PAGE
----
Guru Gobind Singh Ji

Waheguru Ji Ka Khalsa
Waheguru Ji Ki Fateh

Sat Nam Readers!

Today, we finally get to our tenth and final human Guru, Guru Gobind Singh Ji.  As always, please forgive any mistakes that I make in this post.

Guru Gobind Singh Ji was born Gobind Rai, the son of our ninth Guru – Guru Tegh Bahadur and Mata Gujri.  He was born while his father was away in Assam, in Patna in Bihar in India on December 22, 1666.
He was only nine years old when his father named Gobind Rai as the successor to the guruship, shortly before he was beheaded in Delhi.

He was a very well educated young man, learning Persian, Sanskrit, Hindi and Punjabi as a child.  He was also well trained in warfare.  As a young child he grew up in Patna but in 1672 he rejoined his father in Anandpur Sahib.  Anandpur Sahib is at the foothills of the Sivalik Hills, a geography which would prove prominent in the life of Guruji.

He married Mata Jito and had four sons – Sahibzada Ajit Singh, Zorawar Singh, Jujhar Singh and Fateh Singh.  The family lived on at Anandpur Sahib until and invitation came from Raja Mat Prakash of Sirmaur State to move his residence there.  He moved to Paonta in Sirmaur State in April 1685.  Some say that Guru Gobind Singh Ji was at odds with Bhim Chand and this is why he left Anandpur for Toka.  He was then invited to Nahan and finally Paonta.

He had been invited to Sirmaur so that Mat Prakash could strengthen his position against Raja Fateh Shas of Garwhal.  While there, over the course of three years, he wrote several texts and built a fort.  The hostility between the Nahan King and Fateh Shah, the King of Garhwal increased resulting in the Battle of Bhangani near Paonta while Guruji was still there.

In 1687, the armies of Alif Khan were defeated by the alliance of Bhim Chand, Guru Gobind Singh Ji and other Rajas from the Sivalik Hills.  On September 18th, 1688, Fateh Shah attacked, with the result a victory for Guru Gobind Singh Ji.  After this battle, Rani Champa, dowager queen of Bilaspur asked Guruji to return to Anandpur Sahib.  He arrived in Ananpur Sahib in November, 1688.

In 1695, Dilawar Khan, the chief of Lahore, sent his son to attack Ananpur Sahib.  The Mughal army was defeated and the son, Hussain Khan was killed.  Dilawar Khan then sent his men Jujhar Hada and Chandel Rai to the Sivalik Hills, where they were defeated by Gaj Singh of Jaswal.  These conflicts worried the Mughal Emperor – Aurangzeb who sent forces to the hill area under the command of his son to restore Mughal authority to the region.

Shortly thereafter, in 1699, the Guru sent letters to his followers asking that they congregate an Anandpur on Vaisakhi (then an annual harvest festival) on April 13th, 1699.  He spoke to the congregated Sikhs from the door of a tent at Kesgarh Sahib.  He asked the Sikhs “Who am I to you?” and they answered that “You are our Guru.”  Guru Gobind Singh Ji then asked “Who are you?” and received “We are your Sikhs” in response.  He then told the group of Sikhs that today he needed something from them.  Everyone responded with “Hukum Karo, Sache Patshah” (Order us, True Lord).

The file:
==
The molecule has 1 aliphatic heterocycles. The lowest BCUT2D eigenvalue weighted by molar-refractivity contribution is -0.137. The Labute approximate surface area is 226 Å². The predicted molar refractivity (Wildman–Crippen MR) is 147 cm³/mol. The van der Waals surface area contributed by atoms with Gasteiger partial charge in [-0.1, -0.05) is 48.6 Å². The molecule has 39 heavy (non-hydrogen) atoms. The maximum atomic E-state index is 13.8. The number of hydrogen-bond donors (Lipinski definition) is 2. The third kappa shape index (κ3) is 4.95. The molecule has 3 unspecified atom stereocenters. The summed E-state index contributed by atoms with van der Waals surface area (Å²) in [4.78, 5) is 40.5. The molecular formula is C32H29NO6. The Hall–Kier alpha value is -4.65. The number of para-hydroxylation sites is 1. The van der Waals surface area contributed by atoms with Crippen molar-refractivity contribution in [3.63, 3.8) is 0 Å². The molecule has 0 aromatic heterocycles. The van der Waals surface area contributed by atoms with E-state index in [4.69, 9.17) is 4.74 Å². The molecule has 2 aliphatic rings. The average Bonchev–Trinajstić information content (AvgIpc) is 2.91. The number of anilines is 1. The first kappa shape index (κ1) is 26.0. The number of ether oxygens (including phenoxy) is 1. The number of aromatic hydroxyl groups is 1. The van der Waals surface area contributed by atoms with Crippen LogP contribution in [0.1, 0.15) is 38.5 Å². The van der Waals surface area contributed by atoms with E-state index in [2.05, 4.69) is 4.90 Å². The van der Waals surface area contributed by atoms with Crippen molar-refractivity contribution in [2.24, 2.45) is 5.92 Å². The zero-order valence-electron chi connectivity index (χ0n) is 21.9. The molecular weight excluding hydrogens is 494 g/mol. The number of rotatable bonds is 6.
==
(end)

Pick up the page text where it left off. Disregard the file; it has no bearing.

Guru Gobind Singh Ji drew his sword and asked for a volunteer to sacrifice his head for him.  No one responded to the first or second request but on the third request, Daya Ram came forward and offered his head to the Guru.  Guru Gobind Singh Ji took Daya Ram inside the tent.  He emerged shortly afterward without Daya Ram but with blood dripping from his sword.  He asked for another volunteer and a second went into the tent with him.  Guruji came out again with blood on his sword, alone.  This continued until there had been a total of five volunteers.  The five volunteers then came out of the tent unharmed and dressed in new clothing.  The five men were Daya Ram, Dharam Das, Himmat Rai, Mohkam Chand and Sahib Chand.

Guru Gobind Singh Ji poured clear water into an iron bowl.  He added Patashas (sweetener) to the water and stirred it with a double-edged sword while reciting from the Aad Granth.  He called the sweetened water Amrit and gave it to each of the five volunteers, giving them together the title of Panj Pyare (“the beloved ones”).  These men were the first five Amritdhari (baptized) Sikhs of the Khalsa.  The five men were given new names – Singh meaning lion and became as follows:

Daya Ram became Bhai Daya Singh
Dharam Das became Bhai Dharam Singh
Himmat Rai became Bhai Himmat Singh
Mohkam Chand became Bhai Mokham Singh and
Sahib Chand became Bhai Sahib Singh

These men became the first five members of the Khalsa.  Guru Gobind Singh Ji then had the Panj Pyare induct him into the Khalsa in the same way.  Guruji became the sixth member of the Khalsa and his name then became Guru Gobind Singh Ji (rather than Gobind Rai).  He reminded the Sikhs then what they were then – casteless, without ritual and superstition, believers in the one God, equal in rank and brothers to one another.  He told them that they were not to go on pilgrimages nor believe in austerities.  He reminded them that they are to live in the world as householders but be ready to sacrifice our lives at the call of Dharma.  He reminded them that men and women are equal in every way and that women will not be veiled or be burned alive on the pyres of their husbands.  He also said that the Khalsa would not deal with any person who kills his daughter.

Guru Gobind Singh Ji the gave us the five K’s – kesh (unshorn hair), kangha (a comb to symbolize cleanliness), kara (iron bracelet), kirpan (sword) and kacchera (an undergarment).

The formation of the Khalsa, a casteless army of Sikhs, did not sit well with the Rajs of the Sivalik Hills.  Members of the third, fourth and fifth (the lower) castes of Hindus strengthened the numbers of the Sikhs and challenged the positions of those in the highest two castes.  The Rajas united to evict Guru Gobind Singh Ji from the region.  Some say that the Brahmin caste saw that the Rajas wanted to become disciples of Guruji.  To prevent this they told the Rajas that fighting alongside the low-caste members of the Sikhs would pollute their status as members of the Khatri caste.  Expeditions to evict Guruji between 1700 and 1704 failed.